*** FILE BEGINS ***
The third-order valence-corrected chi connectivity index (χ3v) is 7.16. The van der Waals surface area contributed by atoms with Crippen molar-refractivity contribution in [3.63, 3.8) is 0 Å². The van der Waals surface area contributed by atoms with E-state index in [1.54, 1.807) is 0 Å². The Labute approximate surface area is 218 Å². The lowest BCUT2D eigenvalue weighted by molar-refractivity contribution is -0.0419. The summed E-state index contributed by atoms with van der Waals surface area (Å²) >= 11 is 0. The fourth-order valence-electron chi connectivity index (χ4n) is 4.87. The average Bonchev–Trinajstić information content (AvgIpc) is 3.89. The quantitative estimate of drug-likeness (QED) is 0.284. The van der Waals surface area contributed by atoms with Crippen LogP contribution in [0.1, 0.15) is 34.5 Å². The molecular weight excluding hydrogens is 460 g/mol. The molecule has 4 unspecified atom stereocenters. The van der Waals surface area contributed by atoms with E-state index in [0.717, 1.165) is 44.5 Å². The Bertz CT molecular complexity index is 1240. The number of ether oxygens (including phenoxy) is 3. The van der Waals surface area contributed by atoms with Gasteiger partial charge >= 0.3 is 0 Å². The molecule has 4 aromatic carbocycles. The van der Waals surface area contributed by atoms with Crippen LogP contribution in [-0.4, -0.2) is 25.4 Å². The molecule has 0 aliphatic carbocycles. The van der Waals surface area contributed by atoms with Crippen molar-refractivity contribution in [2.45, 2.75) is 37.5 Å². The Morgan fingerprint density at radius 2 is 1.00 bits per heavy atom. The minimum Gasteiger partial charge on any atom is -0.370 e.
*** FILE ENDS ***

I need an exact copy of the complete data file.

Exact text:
The third-order valence-corrected chi connectivity index (χ3v) is 7.16. The van der Waals surface area contributed by atoms with Crippen molar-refractivity contribution in [3.63, 3.8) is 0 Å². The van der Waals surface area contributed by atoms with E-state index in [1.54, 1.807) is 0 Å². The Labute approximate surface area is 218 Å². The lowest BCUT2D eigenvalue weighted by molar-refractivity contribution is -0.0419. The summed E-state index contributed by atoms with van der Waals surface area (Å²) >= 11 is 0. The fourth-order valence-electron chi connectivity index (χ4n) is 4.87. The average Bonchev–Trinajstić information content (AvgIpc) is 3.89. The quantitative estimate of drug-likeness (QED) is 0.284. The van der Waals surface area contributed by atoms with Crippen LogP contribution in [0.1, 0.15) is 34.5 Å². The molecular weight excluding hydrogens is 460 g/mol. The molecule has 4 unspecified atom stereocenters. The van der Waals surface area contributed by atoms with E-state index in [0.717, 1.165) is 44.5 Å². The Bertz CT molecular complexity index is 1240. The number of ether oxygens (including phenoxy) is 3. The van der Waals surface area contributed by atoms with Gasteiger partial charge >= 0.3 is 0 Å². The molecule has 4 aromatic carbocycles. The van der Waals surface area contributed by atoms with Crippen LogP contribution in [-0.4, -0.2) is 25.4 Å². The molecule has 0 aliphatic carbocycles. The van der Waals surface area contributed by atoms with Crippen molar-refractivity contribution in [2.45, 2.75) is 37.5 Å². The Morgan fingerprint density at radius 2 is 1.00 bits per heavy atom. The minimum Gasteiger partial charge on any atom is -0.370 e.